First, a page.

"The 'Twin Peaks' house was featured in The Herald in 2014 when it was for sale. Then-owner Marilyn Pettersen recalled in Andrea Brown’s article how 'Peaks freaks' would sometimes knock on the door or take pictures. Snohomish County property records show the house was sold in September 2014 for $500,000 to Timothy and Mary Reber".


Mary Reber is credited as playing "Alice Tremond" (the current owner of the "Palmer" house) in the final scene of Episode 18...which, to me, is a clear indication by Lynch that the final portion of the episode takes place in "reality".

While I absolutely believe that Lynch and Frost are commenting on the nature of creativity and on the history of the show itself...
[Reveal] Spoiler:
...I now feel almost certain that, in the same way the final forty minutes of Mulholland Dr. presents the "reality" of Diane's circumstances, the Odessa, TX sequence to the end represents the "reality" of Cooper/Richard and Laura/Carrie.

Another theory I've read suggests that the "dreamer" is not Cooper/Richard but Carrie Page. Being absent from Judy's Diner for three days (three days equaling three seasons of the show?), Carrie has created a fantasy to mask the horror that her life has become. The horse statue, #6 power line pole and other incidental things lying around the house were filtered into her dream. The evil, represented in this third season by Mr. C, is the force trying to bring Carrie back to reality whereas Agent Cooper is the part of Carrie's mind trying to prop up the fantasy.

I'm thinking that Lynch and Frost add a new twist to the Lost Highway/Mulholland Dr. conceit by having Cooper (a manufactured entity from Carrie's fantasy) cross over into the real world. He is a true tulpa who takes on his own identity apart from Carrie's imagination and is now completely bewildered to be outside the fantasy for the first time.


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 Post subject: Re: Twin Peaks
PostPosted: Wed Sep 06, 2017 10:27 am 
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One more idea regarding Audrey's story line...
[Reveal] Spoiler:
If Twin Peaks is the fantasy world concocted by Carrie Page, then the "story of the little girl who lives down the lane" that Audrey mentions could be the story of Carrie. Audrey is closely associated with the Road House and all of the various customers there may be telling the same story (from different perspectives) of Billy, Tina and the uncle who "may or may not have been there". Could this be Carrie's story? Could Billy, the lover with blood coming out of his nose and mouth, be the dead man on Carrie's sofa? Perhaps Audrey is Carrie's surrogate in this fantasy now that her original surrogate (Laura) has been removed.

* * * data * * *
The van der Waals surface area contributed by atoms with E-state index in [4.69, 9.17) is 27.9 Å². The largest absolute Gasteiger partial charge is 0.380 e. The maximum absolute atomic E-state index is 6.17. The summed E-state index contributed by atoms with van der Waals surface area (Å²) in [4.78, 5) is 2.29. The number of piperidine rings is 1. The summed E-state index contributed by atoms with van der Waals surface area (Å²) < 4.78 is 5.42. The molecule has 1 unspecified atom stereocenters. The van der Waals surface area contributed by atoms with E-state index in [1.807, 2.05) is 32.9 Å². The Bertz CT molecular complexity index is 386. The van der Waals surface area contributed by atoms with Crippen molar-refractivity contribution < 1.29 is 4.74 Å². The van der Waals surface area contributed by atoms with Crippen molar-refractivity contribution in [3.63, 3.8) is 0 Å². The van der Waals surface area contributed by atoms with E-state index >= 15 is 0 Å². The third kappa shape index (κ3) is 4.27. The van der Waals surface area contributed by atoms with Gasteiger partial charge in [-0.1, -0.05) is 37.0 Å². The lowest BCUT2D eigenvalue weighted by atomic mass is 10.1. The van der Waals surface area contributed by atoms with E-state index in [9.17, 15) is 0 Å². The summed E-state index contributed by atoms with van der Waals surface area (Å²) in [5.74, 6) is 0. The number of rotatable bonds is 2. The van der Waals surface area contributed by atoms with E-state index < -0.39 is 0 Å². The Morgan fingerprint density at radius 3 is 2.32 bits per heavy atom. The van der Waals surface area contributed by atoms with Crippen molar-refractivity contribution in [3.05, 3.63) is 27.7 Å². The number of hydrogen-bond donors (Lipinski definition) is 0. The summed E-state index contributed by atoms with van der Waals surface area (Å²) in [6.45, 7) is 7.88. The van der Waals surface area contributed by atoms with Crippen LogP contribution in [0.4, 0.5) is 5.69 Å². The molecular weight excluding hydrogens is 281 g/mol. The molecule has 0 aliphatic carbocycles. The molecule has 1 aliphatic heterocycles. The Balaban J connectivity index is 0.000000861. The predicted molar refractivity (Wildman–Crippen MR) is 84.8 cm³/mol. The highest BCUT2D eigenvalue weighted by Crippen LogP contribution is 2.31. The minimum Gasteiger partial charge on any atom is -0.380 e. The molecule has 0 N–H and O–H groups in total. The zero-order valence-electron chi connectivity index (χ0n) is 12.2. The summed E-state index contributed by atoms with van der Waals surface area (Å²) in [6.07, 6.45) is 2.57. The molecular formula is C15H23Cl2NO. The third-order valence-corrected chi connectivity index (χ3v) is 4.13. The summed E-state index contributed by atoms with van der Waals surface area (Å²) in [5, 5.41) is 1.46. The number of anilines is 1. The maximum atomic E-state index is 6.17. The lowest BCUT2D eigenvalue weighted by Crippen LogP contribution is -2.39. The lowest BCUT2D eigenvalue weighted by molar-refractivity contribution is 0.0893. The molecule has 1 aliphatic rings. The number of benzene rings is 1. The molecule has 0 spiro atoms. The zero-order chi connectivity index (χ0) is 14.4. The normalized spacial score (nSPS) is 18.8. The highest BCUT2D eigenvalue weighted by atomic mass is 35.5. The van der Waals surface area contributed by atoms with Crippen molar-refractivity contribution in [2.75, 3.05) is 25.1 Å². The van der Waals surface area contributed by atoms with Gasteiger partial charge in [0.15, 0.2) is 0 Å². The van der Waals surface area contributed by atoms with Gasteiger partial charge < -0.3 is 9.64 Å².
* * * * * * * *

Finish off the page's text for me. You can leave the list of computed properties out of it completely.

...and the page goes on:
Many fans have expressed frustration that Audrey's circumstances are not fully explained, but I now think the key to understanding her role is the mirror she is surprised to be looking into. The mirror is a direct replacement for Charlie. Her argument with her "husband" is really an argument with herself, and that argument appears to be about crossing the "threshold" back to reality and ending the "story" (fantasy). Audrey waking up to the reality that she is not in Twin Peaks could be a signal that Carrie needs to wake up as well.


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 Post subject: Re: Twin Peaks
PostPosted: Wed Sep 06, 2017 11:11 am 
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I quite enjoyed this post comparing Episode 18's conclusion to that of the final book in Stephen King's The Dark Tower series. (Spoilers below for that book as well as Peaks.)

[Reveal] Spoiler:
I'd even go one further and compare the ridiculous contrivance of Freddie Sykes being in the right place and time to defeat BOB with his magic glove, rather than Cooper, to The Dark Tower's ultimate nemesis The Crimson King being anti-climactically erased from existence by Patrick Danville, a character we have not met prior to late in the last book in the series (unless you've also read Insomnia), rather than Roland.


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 Post subject: Re: Twin Peaks
PostPosted: Wed Sep 06, 2017 11:29 am 

Joined: Sun Dec 02, 2007 6:56 am
Location: Sydney, Australia
Roger Ryan wrote:
Here's a quote from an Oct. 8th, 2015 article in the Everett Washington Herald:

"The 'Twin Peaks' house was featured in The Herald in 2014 when it was for sale. Then-owner Marilyn Pettersen recalled in Andrea Brown’s article how 'Peaks freaks' would sometimes knock on the door or take pictures. Snohomish County property records show the house was sold in September 2014 for $500,000 to Timothy and Mary Reber".


Mary Reber is credited as playing "Alice Tremond" (the current owner of the "Palmer" house) in the final scene of Episode 18...which, to me, is a clear indication by Lynch that the final portion of the episode takes place in "reality".

It's not quite reality. She's playing Alice Tremond, a lodge spirit, not Mary Reber. We're in the nonexistent town of Twin Peaks, featuring the nonexistent RR diner.
Roger Ryan wrote:
While I absolutely believe that Lynch and Frost are commenting on the nature of creativity and on the history of the show itself...